If you're seeing this message, it means we're having trouble loading external resources on our website.

If you're behind a web filter, please make sure that the domains *.kastatic.org and *.kasandbox.org are unblocked.

## AP®︎/College Statistics

### Course: AP®︎/College Statistics>Unit 9

Lesson 7: Sampling distributions for differences in sample means

# Sampling distribution of the difference in sample means: Probability example

We can use the mean and standard deviation and normal shape to calculate probability in a sampling distribution of the difference in sample means. Created by Sal Khan.

## Video transcript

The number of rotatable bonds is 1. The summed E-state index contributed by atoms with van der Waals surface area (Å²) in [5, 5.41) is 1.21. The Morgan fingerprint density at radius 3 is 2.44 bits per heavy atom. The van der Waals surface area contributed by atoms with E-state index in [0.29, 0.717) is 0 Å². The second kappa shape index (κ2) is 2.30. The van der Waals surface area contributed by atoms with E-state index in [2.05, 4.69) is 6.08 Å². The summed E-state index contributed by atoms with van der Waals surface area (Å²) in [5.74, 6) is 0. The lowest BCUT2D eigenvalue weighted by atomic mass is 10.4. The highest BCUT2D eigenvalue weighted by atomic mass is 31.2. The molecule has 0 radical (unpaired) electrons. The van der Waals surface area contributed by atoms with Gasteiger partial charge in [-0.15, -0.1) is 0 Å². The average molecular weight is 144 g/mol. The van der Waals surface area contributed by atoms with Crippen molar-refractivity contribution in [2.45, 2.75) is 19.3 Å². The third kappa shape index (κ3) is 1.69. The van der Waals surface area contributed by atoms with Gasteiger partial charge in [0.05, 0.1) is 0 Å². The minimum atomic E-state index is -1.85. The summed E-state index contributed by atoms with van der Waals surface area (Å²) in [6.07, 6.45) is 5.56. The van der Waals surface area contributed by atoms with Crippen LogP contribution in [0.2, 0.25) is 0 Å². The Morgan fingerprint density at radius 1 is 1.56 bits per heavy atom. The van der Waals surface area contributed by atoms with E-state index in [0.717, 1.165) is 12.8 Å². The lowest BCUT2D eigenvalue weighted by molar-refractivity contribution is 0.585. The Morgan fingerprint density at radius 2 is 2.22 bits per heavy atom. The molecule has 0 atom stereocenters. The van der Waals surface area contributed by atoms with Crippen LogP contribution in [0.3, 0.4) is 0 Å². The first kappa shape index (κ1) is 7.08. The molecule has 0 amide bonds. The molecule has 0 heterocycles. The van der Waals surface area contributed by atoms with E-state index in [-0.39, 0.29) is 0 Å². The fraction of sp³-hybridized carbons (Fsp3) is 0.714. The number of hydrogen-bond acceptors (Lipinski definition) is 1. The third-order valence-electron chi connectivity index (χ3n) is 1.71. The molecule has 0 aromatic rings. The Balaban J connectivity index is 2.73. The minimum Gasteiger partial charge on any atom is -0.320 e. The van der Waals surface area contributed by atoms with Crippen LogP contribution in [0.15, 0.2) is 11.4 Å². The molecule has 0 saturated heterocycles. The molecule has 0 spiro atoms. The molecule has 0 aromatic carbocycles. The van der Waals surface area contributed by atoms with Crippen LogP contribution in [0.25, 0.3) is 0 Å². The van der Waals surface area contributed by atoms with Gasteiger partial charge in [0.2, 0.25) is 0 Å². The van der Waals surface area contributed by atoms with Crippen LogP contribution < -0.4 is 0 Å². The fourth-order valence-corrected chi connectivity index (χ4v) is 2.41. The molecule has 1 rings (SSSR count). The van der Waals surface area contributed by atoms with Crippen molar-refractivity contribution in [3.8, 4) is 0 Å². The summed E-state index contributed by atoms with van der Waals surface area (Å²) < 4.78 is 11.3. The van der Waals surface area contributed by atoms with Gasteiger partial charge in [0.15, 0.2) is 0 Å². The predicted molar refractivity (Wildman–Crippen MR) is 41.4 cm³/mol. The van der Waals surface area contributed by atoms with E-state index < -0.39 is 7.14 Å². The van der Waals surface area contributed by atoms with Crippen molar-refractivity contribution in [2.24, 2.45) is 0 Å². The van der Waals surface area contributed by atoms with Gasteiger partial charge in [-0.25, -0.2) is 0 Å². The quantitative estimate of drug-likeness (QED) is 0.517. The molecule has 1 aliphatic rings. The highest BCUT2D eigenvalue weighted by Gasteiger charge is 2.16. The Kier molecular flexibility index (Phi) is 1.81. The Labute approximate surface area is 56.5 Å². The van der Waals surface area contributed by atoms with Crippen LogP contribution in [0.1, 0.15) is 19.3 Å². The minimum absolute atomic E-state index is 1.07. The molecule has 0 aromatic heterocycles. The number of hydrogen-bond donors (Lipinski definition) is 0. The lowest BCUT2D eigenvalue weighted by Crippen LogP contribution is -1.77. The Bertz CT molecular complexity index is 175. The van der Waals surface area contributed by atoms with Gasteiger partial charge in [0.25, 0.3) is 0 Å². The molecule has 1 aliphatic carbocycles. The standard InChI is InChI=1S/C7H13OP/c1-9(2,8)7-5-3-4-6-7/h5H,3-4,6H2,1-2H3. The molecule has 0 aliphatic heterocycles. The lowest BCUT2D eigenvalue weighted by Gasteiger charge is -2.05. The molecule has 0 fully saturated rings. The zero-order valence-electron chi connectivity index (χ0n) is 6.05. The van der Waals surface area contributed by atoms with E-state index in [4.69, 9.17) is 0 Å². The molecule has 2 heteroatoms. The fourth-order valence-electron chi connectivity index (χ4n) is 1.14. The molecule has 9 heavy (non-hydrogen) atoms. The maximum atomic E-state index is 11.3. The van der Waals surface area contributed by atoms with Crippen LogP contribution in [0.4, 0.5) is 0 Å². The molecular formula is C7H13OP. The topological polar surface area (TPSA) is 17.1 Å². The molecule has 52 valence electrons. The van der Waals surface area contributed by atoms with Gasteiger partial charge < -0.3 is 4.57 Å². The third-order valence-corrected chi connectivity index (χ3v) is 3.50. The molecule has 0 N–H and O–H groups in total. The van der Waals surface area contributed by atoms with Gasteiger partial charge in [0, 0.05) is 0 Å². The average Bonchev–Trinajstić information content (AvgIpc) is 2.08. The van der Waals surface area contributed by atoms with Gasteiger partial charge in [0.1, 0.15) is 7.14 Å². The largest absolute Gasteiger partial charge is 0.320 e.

- [Instructor] In the previous video, we began our journey trying to find the probability that the mean weights from the samples are more than six grams apart from each other. And to do that, we started studying or we started thinking about the sampling distribution of the difference of sample means. And we figured out the mean of that sampling distribution. We figured out the standard deviation of that sampling distribution, and we were able to establish that it is normal, so that the sampling distribution of the difference of sample well means will look something like this. So it is normal. So it is going to have that classic bell shape like that. We know it's mean is at five grams. So this is five grams. And we know that the standard deviation is roughly 0.79 grams. So this is one standard deviation above, maybe two standard deviations three. This is one standard deviation below, two standard deviations below, three standard deviations below, this right over here would be 5.79 grams. This over here would be 4.21 grams. Now, if we want to find the probability that the mean weights from the samples are more than six grams apart. Well, remember this is the difference between the sample mean from A and the sample mean from B. And so there's one situation where A is more than six grams larger than B, or their sample mean from A is more than six grams larger than the sample mean from B. And that would be this area right over here. Six is right around here. It would be that area, but there's also a possibility that the sample mean from B will be larger, will be more than six grams larger than the sample mean from A, so if you really were to extend this far to the left, and you're really not gonna be able to see it much like this. So this is five, maybe this gets us to about zero right over here, and then you're gonna get negative six someplace out here. There is some area under the curve where this difference is more negative than negative six or, in other words, think about it's less than negative six. So to figure out this probability, we to calculate both of these areas. Now you could do that with a Z table. And we've done that in many examples before. Or we could use some type of online tool or all online calculator. So this is at a site stapplet.com/normal.html. And what we can do is we know we have a normal distribution that has a mean of five grams, a standard deviation of 0.79. And then we can plot the distribution. There we have there, and then we can calculate the area. Well, we could calculate the area outside of a region. And then that region, the left boundary, would be negative six. And then the right boundary would be six. And then if we calculate that area, it is, you see the right boundary right over here or the part that's greater than the right boundary. But there's a little bit of be negligible, that's far to the left that we're not seeing as well, but there you have it: that area which is mostly the one that you're seeing here visualize, you're not seeing the one on the left, it is 10.28% the combination of the two. And so that's our probability, our probability, we just found it. It is 10.28%, and we're done.